Why visit Sydney?
For the world's
best beaches, beautiful weather, incredible shopping, exciting
entertainment options and range of restaurants and dining experiences
from around the world - just to get you started!
No wonder Sydney's long list of international accolades include:
- World’s Best City by UK and US ‘Condé Nast Traveler’ Magazine (2007)
- World’s Favourite City by US title ‘Travel and Leisure Magazine’ (2004) World’s Friendliest City by UK readers of ‘The Sunday Times’ (2003).
Sydney is a cosmopolitan, vibrant and multicultural city, made up of a series of precincts each with it's own unique character and appeal to both national and international visitors.
Central Business District (Sydney CBD)
Sydney CBD is home to Sydney’s major shopping centres, hotels and
entertainment venues, as well as many of its important financial and
business institutions. The architecture ranges from contemporary chic to
important historical buildings.
Chinatown Sydney - lively Sydney
original Chinese community settled at The Rocks but moved to the
Haymarket area in the early 1900s. The precinct today is filled with
restaurants, market stalls, and an exciting Chinese New Year festival in
the summer. Nearby on Liverpool Street, Sydney’s growing ‘Spanish
Quarter’ is peppered with Tapas bars and Latin dancing.
Darling Harbour Sydney, Cockle Bay Wharf, King Street Wharf
a busy harbour and industrial region, the Darling Harbour precinct was
redeveloped in 1988 with shops, restaurants, bars, museums and
entertainment. Many Sydney cruises leave from Darling Harbour, and the
Sydney Convention and Exhibition Centre fronts its waters. Cockle Bay
and King Street Wharfs are home to a number of premium Sydney
Eastern Suburbs - home to Sydney's world famous Bondi Beach
eastern suburbs stretch from Watsons Bay at the South Head entrance of
the Harbour and follow the ocean coastline, east of Sydney’s central
business district. These fashionable suburbs are home to stunning
beaches, from secluded hideaways to the world famous Bondi Beach, as
well as major restaurants and entertainment areas.
East Sydney and Darlinghurst - gay Sydney
area, between William Street and Oxford Street, is the heart of
Sydney’s gay scene, and the home of the vibrant, world-famous Gay and
Lesbian Mardi Gras in March each year. The precinct is best known for
its historic pubs, the restaurants in ‘Little Italy’ (Stanley Street),
the Australian Museum and the NSW State Library.
Inner west Sydney - artistic and multicultural Sydney
inner west, while not a precise geographical region, is often used by
Sydney-siders to describe the suburbs along the southern shore of Port
Jackson, stretching south to the shores of the Cooks River. The area has
a number of eclectic cafes and multicultural restaurants. For
diversity, visit bookish Glebe, alternative Newtown and ‘little Italy’
Kings Cross - eclectic Sydney entertainment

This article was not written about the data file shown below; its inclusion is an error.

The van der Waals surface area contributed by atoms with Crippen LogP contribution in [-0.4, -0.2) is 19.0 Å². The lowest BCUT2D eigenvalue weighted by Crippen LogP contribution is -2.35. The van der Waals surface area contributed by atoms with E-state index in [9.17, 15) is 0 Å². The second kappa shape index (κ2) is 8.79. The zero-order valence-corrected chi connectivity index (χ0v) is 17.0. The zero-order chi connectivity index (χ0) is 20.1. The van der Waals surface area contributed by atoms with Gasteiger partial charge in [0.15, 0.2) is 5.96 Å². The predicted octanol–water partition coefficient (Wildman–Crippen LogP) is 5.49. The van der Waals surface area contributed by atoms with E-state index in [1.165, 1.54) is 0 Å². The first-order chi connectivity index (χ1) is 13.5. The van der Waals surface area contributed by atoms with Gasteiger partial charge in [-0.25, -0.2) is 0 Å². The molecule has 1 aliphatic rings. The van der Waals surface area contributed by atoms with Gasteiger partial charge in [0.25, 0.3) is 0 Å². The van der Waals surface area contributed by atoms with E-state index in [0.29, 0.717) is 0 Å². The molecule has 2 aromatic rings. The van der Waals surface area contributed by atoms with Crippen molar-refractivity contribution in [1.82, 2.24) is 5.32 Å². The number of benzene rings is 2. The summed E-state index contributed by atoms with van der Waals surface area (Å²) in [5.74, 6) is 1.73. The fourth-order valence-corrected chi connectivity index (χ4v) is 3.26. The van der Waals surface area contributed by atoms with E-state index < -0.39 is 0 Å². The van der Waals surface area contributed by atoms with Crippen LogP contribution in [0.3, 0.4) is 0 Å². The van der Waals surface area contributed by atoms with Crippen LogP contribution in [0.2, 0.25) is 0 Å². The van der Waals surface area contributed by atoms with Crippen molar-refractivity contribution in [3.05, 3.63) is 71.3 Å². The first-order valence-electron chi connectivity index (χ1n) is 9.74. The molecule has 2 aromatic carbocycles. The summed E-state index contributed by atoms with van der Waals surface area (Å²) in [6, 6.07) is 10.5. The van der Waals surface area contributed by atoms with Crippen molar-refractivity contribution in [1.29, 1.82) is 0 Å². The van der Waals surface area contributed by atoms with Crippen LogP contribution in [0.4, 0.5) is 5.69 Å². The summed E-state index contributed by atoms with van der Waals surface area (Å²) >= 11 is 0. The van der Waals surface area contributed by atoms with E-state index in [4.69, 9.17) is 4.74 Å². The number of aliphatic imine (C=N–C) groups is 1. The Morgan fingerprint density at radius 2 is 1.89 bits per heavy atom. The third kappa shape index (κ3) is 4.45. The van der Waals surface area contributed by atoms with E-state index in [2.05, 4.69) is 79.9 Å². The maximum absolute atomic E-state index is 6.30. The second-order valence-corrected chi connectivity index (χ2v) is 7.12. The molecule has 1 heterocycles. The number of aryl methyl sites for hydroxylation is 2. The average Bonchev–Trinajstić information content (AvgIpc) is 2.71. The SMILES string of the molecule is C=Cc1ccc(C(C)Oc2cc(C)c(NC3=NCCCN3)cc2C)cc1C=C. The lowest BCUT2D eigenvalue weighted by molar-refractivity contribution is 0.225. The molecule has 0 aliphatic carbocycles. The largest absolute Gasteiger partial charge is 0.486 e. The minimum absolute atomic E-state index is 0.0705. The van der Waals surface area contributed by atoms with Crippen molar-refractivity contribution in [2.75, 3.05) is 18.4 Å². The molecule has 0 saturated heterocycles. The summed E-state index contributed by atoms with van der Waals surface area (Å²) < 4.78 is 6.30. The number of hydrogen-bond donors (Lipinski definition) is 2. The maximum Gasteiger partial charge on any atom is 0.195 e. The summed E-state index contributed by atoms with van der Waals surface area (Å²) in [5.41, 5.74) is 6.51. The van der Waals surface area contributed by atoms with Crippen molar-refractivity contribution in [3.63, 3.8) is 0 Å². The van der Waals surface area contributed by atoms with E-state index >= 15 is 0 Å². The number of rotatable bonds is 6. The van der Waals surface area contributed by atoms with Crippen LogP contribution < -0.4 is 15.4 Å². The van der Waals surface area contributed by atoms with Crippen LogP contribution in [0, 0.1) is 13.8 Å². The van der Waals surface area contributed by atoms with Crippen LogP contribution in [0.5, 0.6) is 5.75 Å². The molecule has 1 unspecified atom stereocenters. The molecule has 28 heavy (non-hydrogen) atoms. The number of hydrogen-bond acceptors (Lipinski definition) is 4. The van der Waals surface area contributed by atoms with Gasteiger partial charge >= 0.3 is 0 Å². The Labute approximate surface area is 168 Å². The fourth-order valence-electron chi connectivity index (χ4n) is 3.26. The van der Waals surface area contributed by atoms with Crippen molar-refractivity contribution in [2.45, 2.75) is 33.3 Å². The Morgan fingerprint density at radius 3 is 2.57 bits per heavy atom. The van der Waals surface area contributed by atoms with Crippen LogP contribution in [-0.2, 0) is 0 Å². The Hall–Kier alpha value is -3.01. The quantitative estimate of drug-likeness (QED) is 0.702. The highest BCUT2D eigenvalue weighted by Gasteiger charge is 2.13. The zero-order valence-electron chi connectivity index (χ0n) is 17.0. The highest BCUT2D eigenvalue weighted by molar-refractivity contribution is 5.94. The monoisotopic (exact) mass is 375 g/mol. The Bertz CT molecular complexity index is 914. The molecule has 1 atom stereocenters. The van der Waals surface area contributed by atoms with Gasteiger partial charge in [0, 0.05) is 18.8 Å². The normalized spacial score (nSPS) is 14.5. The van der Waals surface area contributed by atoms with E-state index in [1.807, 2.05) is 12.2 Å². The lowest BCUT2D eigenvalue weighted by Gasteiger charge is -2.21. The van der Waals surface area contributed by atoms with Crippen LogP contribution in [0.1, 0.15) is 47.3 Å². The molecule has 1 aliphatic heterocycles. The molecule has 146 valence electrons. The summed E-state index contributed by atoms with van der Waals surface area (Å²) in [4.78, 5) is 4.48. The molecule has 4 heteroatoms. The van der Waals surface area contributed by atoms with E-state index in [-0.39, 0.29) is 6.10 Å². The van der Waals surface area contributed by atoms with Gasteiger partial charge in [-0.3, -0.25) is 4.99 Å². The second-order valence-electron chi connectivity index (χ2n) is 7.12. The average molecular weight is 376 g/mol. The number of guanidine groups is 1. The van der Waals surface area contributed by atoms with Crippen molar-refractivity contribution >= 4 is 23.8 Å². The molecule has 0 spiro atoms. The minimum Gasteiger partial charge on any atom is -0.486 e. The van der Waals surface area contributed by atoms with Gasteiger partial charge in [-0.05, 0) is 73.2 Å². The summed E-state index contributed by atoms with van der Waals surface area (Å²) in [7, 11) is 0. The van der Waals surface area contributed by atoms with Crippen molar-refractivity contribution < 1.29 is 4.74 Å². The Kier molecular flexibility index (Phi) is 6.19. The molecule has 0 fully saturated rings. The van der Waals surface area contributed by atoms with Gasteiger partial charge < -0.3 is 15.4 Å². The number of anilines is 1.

Cross (called ‘The Cross’ by the locals) was once a home for bohemian
artists and writers, and much of that flavour remains today. It is
Australia’s most densely populated district, and famous for its
nightlife and dining. Down the hill in Woolloomooloo, beautiful
redevelopments like the Finger Wharf, house a glamorous hotel and fine
Northern beaches - Sydney's beach wonderland secret
lovely northern beaches are a natural wonderland for relaxing, swimming
and strolling the many beachside shops and cafes. Visit the Baha’i
House of Worship; experience the incredible Shark Dive Xtreme at
Oceanworld Manly; and take a trip to Waratah Park Earth Sanctuary to see
Sydney the way it was before Europeans arrived.
Paddington - Sydney fashion, wealth and bohemia
is one of Sydney’s most wealthy and fashionable suburbs, and shops
along Oxford Street and its surrounds are among Sydney’s best. Every
Saturday, the Paddington Markets sell original clothing, multicultural
food and hand-crafted jewellery and homewares. A number of Sydney
designers started out with a humble Paddington market stall.
Surry Hills - inner city Sydney art and dining
filled with slums and notorious for gangs and brothels, today Surry
Hills is known for its art galleries, antique dealers, cafes, pubs and
fashion. The area houses Sydney’s ‘garment district’, where ‘rag
traders’ will often sell their clothes to the public at drastic
discounts. A number of Sydney’s most awarded fine dining restaurants are
also in Surry Hills.
The Rocks - Sydney Harbour entertainment and shopping
to the ferry hub of Circular Quay, The Rocks is Sydney’s oldest
residential precinct: convict tents were erected here in 1788. Traces of
the early settlements are still found in The Rocks, along cobbled
laneways, historic pubs and churches. The Rocks today is also a place
for excellent shopping and the Museum of Contemporary Art.
For more information visit